There wasn’t supposed to be any water, let alone waves lapping U.S. 80 as Paul Wolff tooled back from Savannah on a spring evening five years ago. The Chevy Metro rolled down the eastern side of the Bull River bridge and smack-dab into an unnaturally high tide pushed leeward by strong southeasterly winds.
“The water was coming right over the marsh. It was scary,” said Wolff, a Tybee Island councilman. “I just plowed right through it.”
He learned two costly lessons that night. One, the car’s undercarriage had to be replaced. Two, high tides are dangerous, occur with greater frequency and will cost coastal Tybee Island tens of millions of dollars to prepare for.
U.S. 80 is the only road on and off Tybee Island and it floods, in spots, about a half-dozen times a year, usually during spring high, or “king,” tides. By 2060, according to Georgia scientists, the road is expected to flood 50 times a year due to climate change and its impact on sea levels.
Tybee, largely at the urging of Wolff, takes climate change more seriously than any other Georgia community. With good reason. Two-thirds of the island could be under water within a century if current predictions of sea-level rise prove true, according to the National Oceanic and Atmospheric Administration.
A tidal gauge just off Tybee’s western edge shows that the Atlantic Ocean here has risen, on average, an inch every decade since 1935. Since the 1990s, though, the degree of sea-level rise has tripled, says Clark Alexander, the director of the nearby Skidaway Institute of Oceanography.
An additional three feet of water, as projected, would submerge Tybee’s southwestern corner and hundreds of homes built there upon river bottom reclaimed in the 1930s for real estate development.
“Tybee,” Alexander said, “would be in a world of hurt.”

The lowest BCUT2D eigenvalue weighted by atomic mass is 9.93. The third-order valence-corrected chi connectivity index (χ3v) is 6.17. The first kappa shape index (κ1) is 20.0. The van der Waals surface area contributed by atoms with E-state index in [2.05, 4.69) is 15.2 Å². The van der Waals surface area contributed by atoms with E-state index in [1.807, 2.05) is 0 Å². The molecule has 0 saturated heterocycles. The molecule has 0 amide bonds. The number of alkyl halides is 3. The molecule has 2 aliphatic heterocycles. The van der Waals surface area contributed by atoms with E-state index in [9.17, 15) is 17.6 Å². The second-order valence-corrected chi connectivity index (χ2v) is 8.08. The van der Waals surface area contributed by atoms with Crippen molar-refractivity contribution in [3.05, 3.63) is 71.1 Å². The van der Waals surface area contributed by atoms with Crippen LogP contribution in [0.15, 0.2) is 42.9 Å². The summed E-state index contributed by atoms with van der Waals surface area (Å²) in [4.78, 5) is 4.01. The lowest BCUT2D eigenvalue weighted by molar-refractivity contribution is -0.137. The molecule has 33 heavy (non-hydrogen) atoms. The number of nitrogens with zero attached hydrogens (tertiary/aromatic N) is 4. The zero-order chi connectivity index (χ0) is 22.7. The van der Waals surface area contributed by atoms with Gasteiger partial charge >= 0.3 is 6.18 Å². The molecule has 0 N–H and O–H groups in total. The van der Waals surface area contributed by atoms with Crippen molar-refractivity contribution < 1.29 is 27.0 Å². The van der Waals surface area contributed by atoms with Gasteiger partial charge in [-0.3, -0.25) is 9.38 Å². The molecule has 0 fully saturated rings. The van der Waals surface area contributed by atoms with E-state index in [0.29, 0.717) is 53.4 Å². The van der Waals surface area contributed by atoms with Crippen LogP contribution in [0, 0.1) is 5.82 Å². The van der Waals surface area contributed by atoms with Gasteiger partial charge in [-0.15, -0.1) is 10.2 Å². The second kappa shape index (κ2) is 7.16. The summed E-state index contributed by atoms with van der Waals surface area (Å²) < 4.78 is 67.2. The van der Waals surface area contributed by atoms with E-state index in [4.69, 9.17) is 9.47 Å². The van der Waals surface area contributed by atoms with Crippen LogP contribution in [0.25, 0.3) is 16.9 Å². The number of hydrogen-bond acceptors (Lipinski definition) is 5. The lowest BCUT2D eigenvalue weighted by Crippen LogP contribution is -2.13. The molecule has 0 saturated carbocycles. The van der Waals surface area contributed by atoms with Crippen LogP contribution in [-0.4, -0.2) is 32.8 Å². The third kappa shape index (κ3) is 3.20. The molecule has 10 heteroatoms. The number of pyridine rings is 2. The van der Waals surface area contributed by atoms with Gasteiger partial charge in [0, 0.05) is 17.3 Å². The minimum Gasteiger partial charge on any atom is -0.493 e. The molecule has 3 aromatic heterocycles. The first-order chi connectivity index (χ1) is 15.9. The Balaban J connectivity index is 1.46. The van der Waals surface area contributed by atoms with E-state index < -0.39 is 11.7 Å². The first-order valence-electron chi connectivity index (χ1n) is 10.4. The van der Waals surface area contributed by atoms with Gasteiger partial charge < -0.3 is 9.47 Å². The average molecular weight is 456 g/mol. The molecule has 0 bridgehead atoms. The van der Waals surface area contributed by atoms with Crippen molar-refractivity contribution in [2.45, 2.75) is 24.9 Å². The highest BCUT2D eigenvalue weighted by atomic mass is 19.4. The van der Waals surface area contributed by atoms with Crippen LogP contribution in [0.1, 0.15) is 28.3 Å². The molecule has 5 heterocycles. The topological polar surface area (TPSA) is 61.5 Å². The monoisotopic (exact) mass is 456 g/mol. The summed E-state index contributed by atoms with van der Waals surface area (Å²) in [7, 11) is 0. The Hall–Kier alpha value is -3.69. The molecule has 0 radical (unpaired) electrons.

In 2012, the feds put up $100,000 for a Community Climate Adaptation Initiative to study the impact of sea-level rise on Tybee over the next 50 years. The report details the most endangered parts of the island and which infrastructure — roads, wells, storm water drains — should be climate-proofed.
A flooded U.S. 80 isn’t the only precursor of what’s in store for the island’s 3,000 year-round residents. High tides and heavy rains create ponds of water that too slowly disappear. Flooding is exacerbated by tidewater clogging the storm drains.
“We are facing imminent challenges from rising sea levels due to climate change,” said Wolff, 64, who runs a bed-and-breakfast, draws energy from rooftop solar panels and bikes everywhere on the island. “The good news is it’s coming slowly enough. We hope we’ll have time to adapt.”
The city is planning for a 14- to 20-inch sea-level rise by 2060. It has already mandated that new driveways be permeable to allow rainwater to seep into the ground. It is identifying properties at risk of flooding. It will study the financial feasibility of elevating houses out of the flood plain, which, eventually, could result in lower flood insurance premiums.
The city spent $60,000 on two tide gates to prevent seawater from clogging storm drains during heavy rains. A “living shoreline,” created with mud and oyster shells, will be built around the island’s southwestern edge. The electronics controlling Tybee’s three water wells will be flood-proofed at a cost of $200,000 each.
Federal and state treasuries covered most of a recent $11 million beach renourishment plan. State transportation officials are considering a $100 million upgrade to flood-proof U.S. 80.
“If we don’t want to be treading water or having our grandchildren growing gills, we definitely need to spend this money now instead of putting it off,” Wolff said as distant thunder presaged a storm. “The longer we procrastinate, the more expensive it will be.”
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